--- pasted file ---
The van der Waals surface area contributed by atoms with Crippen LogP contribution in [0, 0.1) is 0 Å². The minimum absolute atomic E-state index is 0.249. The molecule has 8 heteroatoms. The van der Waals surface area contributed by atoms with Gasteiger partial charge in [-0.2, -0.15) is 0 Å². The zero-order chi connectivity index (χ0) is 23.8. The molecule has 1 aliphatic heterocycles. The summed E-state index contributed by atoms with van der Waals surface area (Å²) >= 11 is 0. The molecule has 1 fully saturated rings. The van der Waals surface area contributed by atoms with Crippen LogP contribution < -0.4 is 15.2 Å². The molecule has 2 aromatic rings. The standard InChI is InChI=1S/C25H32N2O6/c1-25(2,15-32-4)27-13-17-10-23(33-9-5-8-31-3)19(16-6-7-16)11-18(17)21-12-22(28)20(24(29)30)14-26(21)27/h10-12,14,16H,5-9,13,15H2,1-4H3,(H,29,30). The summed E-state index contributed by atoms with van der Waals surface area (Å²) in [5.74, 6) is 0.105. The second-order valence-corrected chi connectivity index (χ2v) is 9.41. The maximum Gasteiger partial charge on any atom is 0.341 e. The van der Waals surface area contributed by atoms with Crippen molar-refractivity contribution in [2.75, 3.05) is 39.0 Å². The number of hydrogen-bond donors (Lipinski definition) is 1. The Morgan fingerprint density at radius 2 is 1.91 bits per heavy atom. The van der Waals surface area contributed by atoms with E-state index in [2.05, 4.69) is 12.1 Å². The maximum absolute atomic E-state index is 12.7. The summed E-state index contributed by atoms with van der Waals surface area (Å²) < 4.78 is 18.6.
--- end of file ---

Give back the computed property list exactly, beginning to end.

The van der Waals surface area contributed by atoms with Crippen LogP contribution in [0, 0.1) is 0 Å². The minimum absolute atomic E-state index is 0.249. The molecule has 8 heteroatoms. The van der Waals surface area contributed by atoms with Gasteiger partial charge in [-0.2, -0.15) is 0 Å². The zero-order chi connectivity index (χ0) is 23.8. The molecule has 1 aliphatic heterocycles. The summed E-state index contributed by atoms with van der Waals surface area (Å²) >= 11 is 0. The molecule has 1 fully saturated rings. The van der Waals surface area contributed by atoms with Crippen LogP contribution < -0.4 is 15.2 Å². The molecule has 2 aromatic rings. The standard InChI is InChI=1S/C25H32N2O6/c1-25(2,15-32-4)27-13-17-10-23(33-9-5-8-31-3)19(16-6-7-16)11-18(17)21-12-22(28)20(24(29)30)14-26(21)27/h10-12,14,16H,5-9,13,15H2,1-4H3,(H,29,30). The summed E-state index contributed by atoms with van der Waals surface area (Å²) in [5.74, 6) is 0.105. The second-order valence-corrected chi connectivity index (χ2v) is 9.41. The maximum Gasteiger partial charge on any atom is 0.341 e. The van der Waals surface area contributed by atoms with Crippen molar-refractivity contribution in [2.75, 3.05) is 39.0 Å². The number of hydrogen-bond donors (Lipinski definition) is 1. The Morgan fingerprint density at radius 2 is 1.91 bits per heavy atom. The van der Waals surface area contributed by atoms with E-state index in [2.05, 4.69) is 12.1 Å². The maximum absolute atomic E-state index is 12.7. The summed E-state index contributed by atoms with van der Waals surface area (Å²) < 4.78 is 18.6.